Using Snaps to Inspire Thinking and Writing

All, Guides

From my first introduction to snaps I’ve been excited by their potential to support student thinking and writing. Snaps have become an important part of my teaching and frequently are mentioned in blog posts about other topics from workshop to feedback loops to orientation and community building. I use snaps to support my students’ work on values in our American Creed work and typically begin each unit in my general education classes with one or more snaps. So far my students and I have each built four snaps and used those snaps to inspire our thinking and writing and each other. Actually I have built five and students will work on their fifth this week and I expect us to complete one more snap before we wrap up the semester. In my classes, snaps are simple Google slides featuring words and images or videos focused on one idea or answering one question. Check out the snap I shared with my students at the beginning of the semester to demonstrate my personal values before we explore the ways I use snaps to support thinking, writing, and connection in my classes.

Snap Integration

While snaps, especially if aligned with the traditional usage of booksnaps, can be standalone activities I think I have been clear about my feelings about disposable assignments and my strong preference that each activity be at minimum a twofer. I use snaps at the beginning of each unit to start everyone thinking about ideas for the deliverable associated with that unit. My goal is to push my students beyond an initial superficial response to a question or idea. I also use snap to help students organize their thinking in preparation for their writing. That is why so many of my units begin with two different snap exercises over successive weeks – the first to inspire thinking and the second to focus it.

Snap Connections

Much like my beloved six word stories, snaps pack a lot of punch into a limited presentation. The actual word count of a snap is low, but like many low-stakes writing challenges the returns are very high. Each section of the snap challenges the creator to do a lot of thinking about the careful crafting of the snap. As a writing teacher I delight in this deliberative creation as I know all that thinking is priming the pump for later writing. You can see how I used snaps last fall with my students to inspire their thinking and their writing.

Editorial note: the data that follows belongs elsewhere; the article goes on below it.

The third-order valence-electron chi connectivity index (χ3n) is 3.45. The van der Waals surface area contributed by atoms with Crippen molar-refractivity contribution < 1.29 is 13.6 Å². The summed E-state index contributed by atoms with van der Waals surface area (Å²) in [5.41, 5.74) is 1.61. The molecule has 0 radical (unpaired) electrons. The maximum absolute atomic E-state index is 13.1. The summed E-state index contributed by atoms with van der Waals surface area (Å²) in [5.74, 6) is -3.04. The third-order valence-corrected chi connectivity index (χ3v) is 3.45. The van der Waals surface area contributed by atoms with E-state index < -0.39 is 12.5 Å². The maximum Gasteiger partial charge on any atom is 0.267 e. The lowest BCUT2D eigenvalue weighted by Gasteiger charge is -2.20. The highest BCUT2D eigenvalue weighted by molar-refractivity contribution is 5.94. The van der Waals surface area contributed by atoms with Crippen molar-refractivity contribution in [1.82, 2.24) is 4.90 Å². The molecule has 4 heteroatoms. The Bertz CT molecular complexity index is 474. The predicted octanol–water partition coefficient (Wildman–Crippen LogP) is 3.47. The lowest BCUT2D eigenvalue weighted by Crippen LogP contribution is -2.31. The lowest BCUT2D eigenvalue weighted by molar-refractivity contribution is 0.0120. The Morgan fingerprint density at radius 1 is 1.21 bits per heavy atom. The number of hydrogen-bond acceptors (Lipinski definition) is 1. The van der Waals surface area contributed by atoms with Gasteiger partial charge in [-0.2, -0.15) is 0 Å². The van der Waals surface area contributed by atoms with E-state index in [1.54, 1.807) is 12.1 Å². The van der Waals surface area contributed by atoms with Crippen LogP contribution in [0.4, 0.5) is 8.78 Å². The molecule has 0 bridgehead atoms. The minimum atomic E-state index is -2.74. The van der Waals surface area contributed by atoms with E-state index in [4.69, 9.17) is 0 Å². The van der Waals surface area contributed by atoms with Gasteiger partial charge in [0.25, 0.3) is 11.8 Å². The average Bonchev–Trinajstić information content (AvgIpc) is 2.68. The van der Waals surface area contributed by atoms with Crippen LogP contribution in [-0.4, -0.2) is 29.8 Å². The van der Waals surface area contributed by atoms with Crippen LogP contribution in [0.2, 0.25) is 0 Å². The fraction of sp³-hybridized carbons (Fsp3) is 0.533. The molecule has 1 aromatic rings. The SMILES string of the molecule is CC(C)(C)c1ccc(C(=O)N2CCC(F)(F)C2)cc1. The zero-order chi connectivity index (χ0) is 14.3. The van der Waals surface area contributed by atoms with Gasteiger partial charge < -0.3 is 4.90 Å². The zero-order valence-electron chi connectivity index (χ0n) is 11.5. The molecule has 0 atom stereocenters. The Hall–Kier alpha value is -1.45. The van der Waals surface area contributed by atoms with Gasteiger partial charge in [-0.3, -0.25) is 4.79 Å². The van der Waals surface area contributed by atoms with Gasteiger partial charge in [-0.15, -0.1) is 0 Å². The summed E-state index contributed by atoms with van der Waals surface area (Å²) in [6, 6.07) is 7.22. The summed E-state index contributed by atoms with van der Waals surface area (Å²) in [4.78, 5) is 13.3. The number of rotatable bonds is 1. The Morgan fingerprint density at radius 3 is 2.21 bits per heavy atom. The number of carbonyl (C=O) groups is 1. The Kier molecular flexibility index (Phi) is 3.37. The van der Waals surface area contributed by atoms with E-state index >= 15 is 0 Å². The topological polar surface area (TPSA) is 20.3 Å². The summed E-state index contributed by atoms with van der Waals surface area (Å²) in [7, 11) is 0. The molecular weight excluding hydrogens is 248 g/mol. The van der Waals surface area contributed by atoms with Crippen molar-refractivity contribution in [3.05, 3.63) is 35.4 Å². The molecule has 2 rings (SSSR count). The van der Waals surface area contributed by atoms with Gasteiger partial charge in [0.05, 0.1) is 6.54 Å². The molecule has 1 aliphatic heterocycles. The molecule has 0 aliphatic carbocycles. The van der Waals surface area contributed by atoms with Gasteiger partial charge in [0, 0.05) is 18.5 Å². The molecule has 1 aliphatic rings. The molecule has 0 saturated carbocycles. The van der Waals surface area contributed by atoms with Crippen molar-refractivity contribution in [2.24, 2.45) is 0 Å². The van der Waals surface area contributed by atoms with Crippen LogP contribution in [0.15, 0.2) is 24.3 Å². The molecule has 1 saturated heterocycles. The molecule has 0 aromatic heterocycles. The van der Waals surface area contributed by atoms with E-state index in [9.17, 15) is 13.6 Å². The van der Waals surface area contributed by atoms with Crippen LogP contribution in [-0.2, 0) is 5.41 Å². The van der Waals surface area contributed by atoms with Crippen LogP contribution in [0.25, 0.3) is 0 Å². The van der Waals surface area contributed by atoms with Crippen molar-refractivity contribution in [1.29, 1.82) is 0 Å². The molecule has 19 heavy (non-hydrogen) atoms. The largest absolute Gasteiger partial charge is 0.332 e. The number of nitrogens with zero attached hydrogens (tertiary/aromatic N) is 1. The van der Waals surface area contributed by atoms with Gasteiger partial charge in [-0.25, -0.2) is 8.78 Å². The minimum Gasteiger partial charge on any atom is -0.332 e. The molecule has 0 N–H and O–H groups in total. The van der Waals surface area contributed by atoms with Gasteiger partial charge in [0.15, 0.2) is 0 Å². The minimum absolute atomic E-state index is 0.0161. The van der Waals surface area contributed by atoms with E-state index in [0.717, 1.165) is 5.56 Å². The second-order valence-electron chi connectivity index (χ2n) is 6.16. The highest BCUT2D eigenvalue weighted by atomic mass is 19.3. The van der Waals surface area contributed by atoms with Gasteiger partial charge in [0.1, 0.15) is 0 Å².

Snap Collaborations

I enjoy the snaps that my students create in response to my challenge and model, but my favorite part of our work with snaps is what comes next – when we return again and again to the work of our community to find connections and intersections among our snaps. In this work our snaps represent our initial claim or position on the original question, but as we take in more information, engage with more snaps, the entire exercise becomes so much more meaningful. Sometimes the observations of our community inspires us to revisit our own ideas or rethink our position and sometimes our community helps us refine our thinking or discover secrets previously hidden from us.

I love how snaps help our community continue to share ideas and communicate across space and time. While our asynchronous work makes holding traditional conversations almost impossible, snaps have helped us connect and inspire our thinking and writing. As we develop our feedback loops we are also developing as thinkers and writers and I’ll continue to snap with my students as long as we can reap such tremendous rewards from one little snap.

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